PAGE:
Sakaguchi has also seen some board game ideas: "There was one prototype where we had a camera beaming from the bottom of a glass table, and having IR tape on the bottom of a pawn, so whenever you moved your pawn on the board game, the IR camera would recognize that."

So what comes next? "Something that you feel like you've known and something that is new, that point that overlaps, that's what we're always seeking. But because every day everything evolves and everything changes, that overlap changes. I definitely have things in my head, little new ideas, but if I mention it right now, somebody might steal it."

Sakaguchi looks at my son, and laughs.

Alex's other questions to Sakaguchi follow below, along with his answers.

Q: Do you ever think Labo will be used in education?
That was actually something we didn't really think about when we were making Nintendo Labo. Our main focus is to create an entertainment. But in some of the schools in the United States, Nintendo Labo is already used. When I hear about things like that, I'm pleasantly surprised.

Why did you decide to make Labo?
The first inspiration was these two Joy-Cons. I decided I wanted to make something that was unique, but something that was easy for people to understand.

So we tested out ways of using these two Joy-Con controllers, like putting the two Joy-Con controllers in a motorcycle handlebar, or in a fishing rod, or putting it on the head and the body for a robot. I went to a DIY store and got a bunch of supplies, and then created a prototype to figure out how this attachment would work.

Do you remember that there is a weight inside the robot backpack? When we first created the prototype, it was actually an energy drink inside, instead of a weight.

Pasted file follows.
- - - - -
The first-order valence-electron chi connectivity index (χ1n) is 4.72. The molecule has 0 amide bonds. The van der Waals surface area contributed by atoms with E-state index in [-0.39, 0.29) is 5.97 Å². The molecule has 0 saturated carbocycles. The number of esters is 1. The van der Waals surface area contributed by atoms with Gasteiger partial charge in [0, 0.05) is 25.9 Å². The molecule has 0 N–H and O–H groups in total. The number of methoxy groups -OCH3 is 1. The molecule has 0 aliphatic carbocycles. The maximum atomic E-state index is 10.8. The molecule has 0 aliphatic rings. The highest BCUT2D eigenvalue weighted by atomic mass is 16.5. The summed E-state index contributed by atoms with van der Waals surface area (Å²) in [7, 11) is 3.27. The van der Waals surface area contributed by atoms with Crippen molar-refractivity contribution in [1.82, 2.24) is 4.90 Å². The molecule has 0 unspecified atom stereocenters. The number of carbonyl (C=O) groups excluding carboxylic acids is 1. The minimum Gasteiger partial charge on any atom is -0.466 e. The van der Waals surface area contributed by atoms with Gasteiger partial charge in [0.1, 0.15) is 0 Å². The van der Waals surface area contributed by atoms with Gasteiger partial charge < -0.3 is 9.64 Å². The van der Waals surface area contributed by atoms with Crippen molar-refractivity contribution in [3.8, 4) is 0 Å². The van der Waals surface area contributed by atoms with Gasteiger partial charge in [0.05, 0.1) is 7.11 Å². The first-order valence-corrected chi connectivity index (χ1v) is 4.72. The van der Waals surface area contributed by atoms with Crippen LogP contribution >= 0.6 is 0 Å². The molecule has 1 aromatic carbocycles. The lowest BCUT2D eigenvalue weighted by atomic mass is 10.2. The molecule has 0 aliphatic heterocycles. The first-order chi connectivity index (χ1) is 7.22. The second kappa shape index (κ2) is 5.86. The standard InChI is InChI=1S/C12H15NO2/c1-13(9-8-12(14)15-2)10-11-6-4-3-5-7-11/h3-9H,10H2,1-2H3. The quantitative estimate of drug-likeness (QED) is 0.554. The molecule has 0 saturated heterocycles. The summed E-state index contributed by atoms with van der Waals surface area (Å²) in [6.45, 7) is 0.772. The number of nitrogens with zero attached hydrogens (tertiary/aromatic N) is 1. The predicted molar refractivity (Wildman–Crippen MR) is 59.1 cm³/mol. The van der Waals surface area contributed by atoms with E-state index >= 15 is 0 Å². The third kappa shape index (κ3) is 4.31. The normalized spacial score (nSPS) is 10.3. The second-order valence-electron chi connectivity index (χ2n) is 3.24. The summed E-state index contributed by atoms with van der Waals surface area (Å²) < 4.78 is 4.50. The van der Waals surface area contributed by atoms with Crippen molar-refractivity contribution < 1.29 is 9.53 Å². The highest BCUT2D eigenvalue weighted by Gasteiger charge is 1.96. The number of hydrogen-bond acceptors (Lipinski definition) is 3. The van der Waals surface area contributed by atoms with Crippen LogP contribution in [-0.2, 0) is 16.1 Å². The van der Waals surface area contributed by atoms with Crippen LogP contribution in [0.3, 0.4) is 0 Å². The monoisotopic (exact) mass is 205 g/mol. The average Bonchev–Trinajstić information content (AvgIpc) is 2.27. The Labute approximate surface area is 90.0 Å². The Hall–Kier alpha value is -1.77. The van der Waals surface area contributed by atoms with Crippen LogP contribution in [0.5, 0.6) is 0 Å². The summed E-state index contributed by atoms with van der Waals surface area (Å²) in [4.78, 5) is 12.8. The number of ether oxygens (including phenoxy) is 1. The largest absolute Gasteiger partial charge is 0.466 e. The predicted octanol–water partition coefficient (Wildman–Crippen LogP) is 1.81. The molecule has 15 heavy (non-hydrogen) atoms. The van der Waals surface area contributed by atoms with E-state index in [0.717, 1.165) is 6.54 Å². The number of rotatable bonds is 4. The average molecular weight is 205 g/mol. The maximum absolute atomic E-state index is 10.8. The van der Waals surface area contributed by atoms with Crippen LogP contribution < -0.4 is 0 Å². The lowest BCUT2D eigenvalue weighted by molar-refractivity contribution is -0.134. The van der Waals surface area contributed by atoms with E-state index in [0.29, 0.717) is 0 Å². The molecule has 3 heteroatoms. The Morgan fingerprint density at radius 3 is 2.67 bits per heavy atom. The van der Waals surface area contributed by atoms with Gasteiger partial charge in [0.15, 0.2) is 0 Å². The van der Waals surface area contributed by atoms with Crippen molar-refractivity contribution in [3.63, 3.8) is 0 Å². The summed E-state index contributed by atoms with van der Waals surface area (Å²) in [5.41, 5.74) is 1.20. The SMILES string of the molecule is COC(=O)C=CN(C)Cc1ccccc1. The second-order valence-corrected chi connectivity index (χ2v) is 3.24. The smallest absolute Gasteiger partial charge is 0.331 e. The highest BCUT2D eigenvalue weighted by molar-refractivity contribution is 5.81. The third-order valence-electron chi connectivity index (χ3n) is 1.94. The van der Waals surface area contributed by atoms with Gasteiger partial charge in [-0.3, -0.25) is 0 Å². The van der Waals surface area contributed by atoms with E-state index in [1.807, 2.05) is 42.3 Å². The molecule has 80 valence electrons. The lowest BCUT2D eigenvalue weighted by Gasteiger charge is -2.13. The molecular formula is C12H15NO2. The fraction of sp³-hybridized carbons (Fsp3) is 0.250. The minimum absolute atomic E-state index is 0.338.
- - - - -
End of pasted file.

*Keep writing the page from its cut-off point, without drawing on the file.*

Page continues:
Why did you make Labo out of cardboard?
I briefly touched on this earlier, but we were really having fun with trial and error. We came to the conclusion that cardboard was the best material to customize things, or to draw and paint on. And then another thing was, to match those two together, something that feels very analog like cardboard, and high tech like Joy-Con controllers, made a lot of people surprised. Like, how did that work? We thought that was really fun, too.

We wanted to bring joy to people of all ages, and so we thought cardboard would be a good material to do that.

If I make something in the future, I want to make sure Alex interviews me.


Sakaguchi and Labo VR goggles.

Scott Stein/CNET

Why not bendable plastic, to be more sturdy?
Although it's cardboard, we test it. With the Blaster, we shot it thousands and thousands of times. And then we also put it in a room that's super humid to make sure that it doesn't get wrinkly. So it is cardboard, but it's actually really sturdy. You'll be surprised at how strong this material could be. Also, I have this idea of, "nothing will last forever." But we explain the mechanics of Labo and Toy-Con in-depth, so if you or anybody wants to do any fixing, then you'll be able to do that with other materials. Your dad's tablet, if it breaks, they won't really tell you how you can fix it, but we make sure that everybody knows how to fix everything that's in all the Toy-Cons. I think you'll be able to do it.

How did you make the vibrations in the first Labo's RC car work?
You know when you have your phone on the table and you have it set to vibrate, and sometimes it'll vibrate off the table? Because we have two Joy-Con controllers, we don't have to just go straight, we can also make it turn. During the prototype, we actually had a toothbrush glued to it. Of course, we figured we probably couldn't include a toothbrush in a product, so we had to come up with ideas of how we could make it move with cardboard.

I also saw a Japanese user create an RC car with a tire that's almost like an oil barrel that moves around. And one of our team members actually came up with an idea of, if you put a toothbrush on the bottom of a Joy-Con, and then put it on a kind of a tube surface, like a pillar, then the Joy-Con starts spinning around. We discovered that, just like about a week before I left Japan. Do you know how the steam engine trains work, where basically it converts an up-down movement to the wheels spinning. This developer came up with a reverse logic where we can create an up-down movement from a circular movement, so she created a character that just kind of moves up and down, from that movement. I thought about bringing it, but I couldn't fit it in my suitcase.

My friend had a question he really wanted to ask: Do you think there will be a Splatoon 3?
(Laughs) Top secret. But please let your friend know, thank you for enjoying Splatoon so much.